With just 60 proposed medical marijuana dispensaries for Ohio’s 88 counties, prospective patients worry that not all Ohioans will have equal access to the medicine they need.
Patient rights advocacy groups like the Ohio Rights Group and the Ohio Patient Network fear that the current proposal will leave some patients traveling long distances outside of the counties they live in.
“Having access to this medicine is a life and death situation,” said Ohio Rights Group President Emeritus John Pardee. “This is not about getting high.”
The Ohio Medical Marijuana Control Program has until September to submit the final rules.
Paraplegic patients like Richmond Heights veteran Ron Hudson said they worry about traveling long distances.
“To think that a patient that doesn’t have very great mobility has to go over a couple of counties maybe over an hour drive or more,” Hudson said. “I need something fairly close.”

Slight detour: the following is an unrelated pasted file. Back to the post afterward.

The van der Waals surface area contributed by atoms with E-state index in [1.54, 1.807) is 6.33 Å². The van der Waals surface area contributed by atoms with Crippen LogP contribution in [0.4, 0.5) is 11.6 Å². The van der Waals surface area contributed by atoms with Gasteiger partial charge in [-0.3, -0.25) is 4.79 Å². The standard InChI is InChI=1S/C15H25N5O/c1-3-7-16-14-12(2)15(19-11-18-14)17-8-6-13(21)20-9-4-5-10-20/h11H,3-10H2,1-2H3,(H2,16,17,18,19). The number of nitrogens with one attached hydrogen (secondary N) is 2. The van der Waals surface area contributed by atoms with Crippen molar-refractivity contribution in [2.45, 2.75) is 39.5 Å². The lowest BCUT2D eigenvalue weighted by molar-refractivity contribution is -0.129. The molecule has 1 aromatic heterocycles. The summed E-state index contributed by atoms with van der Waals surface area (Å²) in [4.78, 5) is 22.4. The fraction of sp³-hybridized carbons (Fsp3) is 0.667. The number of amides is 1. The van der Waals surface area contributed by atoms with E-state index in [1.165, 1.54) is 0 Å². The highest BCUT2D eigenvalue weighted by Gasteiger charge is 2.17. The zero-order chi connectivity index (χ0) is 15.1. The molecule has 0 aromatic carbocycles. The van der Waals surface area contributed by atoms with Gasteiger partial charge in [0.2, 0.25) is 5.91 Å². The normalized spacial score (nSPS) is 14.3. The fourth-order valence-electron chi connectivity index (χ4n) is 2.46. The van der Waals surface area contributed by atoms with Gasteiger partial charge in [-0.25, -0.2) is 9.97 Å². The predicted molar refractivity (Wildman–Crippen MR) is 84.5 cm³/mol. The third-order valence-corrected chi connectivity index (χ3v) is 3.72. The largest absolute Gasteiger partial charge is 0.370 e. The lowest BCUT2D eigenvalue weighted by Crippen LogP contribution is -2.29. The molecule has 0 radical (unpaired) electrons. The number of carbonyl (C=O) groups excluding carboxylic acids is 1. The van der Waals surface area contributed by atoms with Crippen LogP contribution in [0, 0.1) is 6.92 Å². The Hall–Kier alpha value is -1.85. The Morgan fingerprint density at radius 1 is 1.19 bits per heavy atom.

The concerns were amplified by recent issues in Nevada where the first two weeks of recreational sales have nearly depleted supplies at some dispensaries.
While the set up in Nevada is much different than Ohio, patients hope that Buckeye State will learn from the precedents set by other states.
According to the pro-marijuana group Ohioans for Medical Marijuana, there are 188,000 patients with qualifying conditions. Those patients would lead to a more than 3,000 patients per dispensary.
States with legal medical marijuana like Pennsylvania, Oregon, Massachusetts and Colorado have ratios between 200 to 800 patients per dispensary, according to OMM.
Pardee said he realizes that the program will need to grow from where it begins and said his group plans to help patients gain equal access across the state.
“We can all start working towards a solution that's going to honor the patients and make sure that their needs are being met,” Pardee said.
September 2018 is the target deadline for making medical marijuana available to patients in Ohio.